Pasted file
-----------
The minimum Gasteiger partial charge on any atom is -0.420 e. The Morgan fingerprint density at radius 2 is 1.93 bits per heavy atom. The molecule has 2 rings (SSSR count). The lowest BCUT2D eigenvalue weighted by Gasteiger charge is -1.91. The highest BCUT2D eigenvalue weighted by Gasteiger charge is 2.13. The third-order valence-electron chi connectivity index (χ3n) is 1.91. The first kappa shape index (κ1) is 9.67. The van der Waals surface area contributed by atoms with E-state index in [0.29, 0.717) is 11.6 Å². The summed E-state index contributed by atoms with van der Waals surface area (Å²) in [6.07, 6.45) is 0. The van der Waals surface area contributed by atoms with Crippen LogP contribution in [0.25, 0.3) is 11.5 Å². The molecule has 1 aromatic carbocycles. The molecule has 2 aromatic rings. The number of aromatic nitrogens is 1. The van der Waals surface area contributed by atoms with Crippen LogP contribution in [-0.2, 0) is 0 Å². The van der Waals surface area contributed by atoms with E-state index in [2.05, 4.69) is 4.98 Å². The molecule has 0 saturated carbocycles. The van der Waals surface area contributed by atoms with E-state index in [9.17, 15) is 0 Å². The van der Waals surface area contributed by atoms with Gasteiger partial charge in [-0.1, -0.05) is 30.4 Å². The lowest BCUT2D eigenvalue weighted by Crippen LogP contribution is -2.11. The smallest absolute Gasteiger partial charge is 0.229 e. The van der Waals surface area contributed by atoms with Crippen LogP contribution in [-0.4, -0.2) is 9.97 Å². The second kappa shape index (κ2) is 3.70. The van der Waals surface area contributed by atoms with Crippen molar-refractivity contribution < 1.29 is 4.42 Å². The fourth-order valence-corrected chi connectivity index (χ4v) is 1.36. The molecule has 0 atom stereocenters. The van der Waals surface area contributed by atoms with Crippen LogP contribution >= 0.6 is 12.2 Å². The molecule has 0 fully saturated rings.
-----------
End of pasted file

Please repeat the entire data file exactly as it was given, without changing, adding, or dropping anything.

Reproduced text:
The minimum Gasteiger partial charge on any atom is -0.420 e. The Morgan fingerprint density at radius 2 is 1.93 bits per heavy atom. The molecule has 2 rings (SSSR count). The lowest BCUT2D eigenvalue weighted by Gasteiger charge is -1.91. The highest BCUT2D eigenvalue weighted by Gasteiger charge is 2.13. The third-order valence-electron chi connectivity index (χ3n) is 1.91. The first kappa shape index (κ1) is 9.67. The van der Waals surface area contributed by atoms with E-state index in [0.29, 0.717) is 11.6 Å². The summed E-state index contributed by atoms with van der Waals surface area (Å²) in [6.07, 6.45) is 0. The van der Waals surface area contributed by atoms with Crippen LogP contribution in [0.25, 0.3) is 11.5 Å². The molecule has 1 aromatic carbocycles. The molecule has 2 aromatic rings. The number of aromatic nitrogens is 1. The van der Waals surface area contributed by atoms with Crippen LogP contribution in [-0.2, 0) is 0 Å². The van der Waals surface area contributed by atoms with E-state index in [2.05, 4.69) is 4.98 Å². The molecule has 0 saturated carbocycles. The van der Waals surface area contributed by atoms with E-state index in [9.17, 15) is 0 Å². The van der Waals surface area contributed by atoms with Gasteiger partial charge in [-0.1, -0.05) is 30.4 Å². The lowest BCUT2D eigenvalue weighted by Crippen LogP contribution is -2.11. The smallest absolute Gasteiger partial charge is 0.229 e. The van der Waals surface area contributed by atoms with Crippen LogP contribution in [-0.4, -0.2) is 9.97 Å². The second kappa shape index (κ2) is 3.70. The van der Waals surface area contributed by atoms with Crippen molar-refractivity contribution < 1.29 is 4.42 Å². The fourth-order valence-corrected chi connectivity index (χ4v) is 1.36. The molecule has 0 atom stereocenters. The van der Waals surface area contributed by atoms with Crippen LogP contribution >= 0.6 is 12.2 Å². The molecule has 0 fully saturated rings.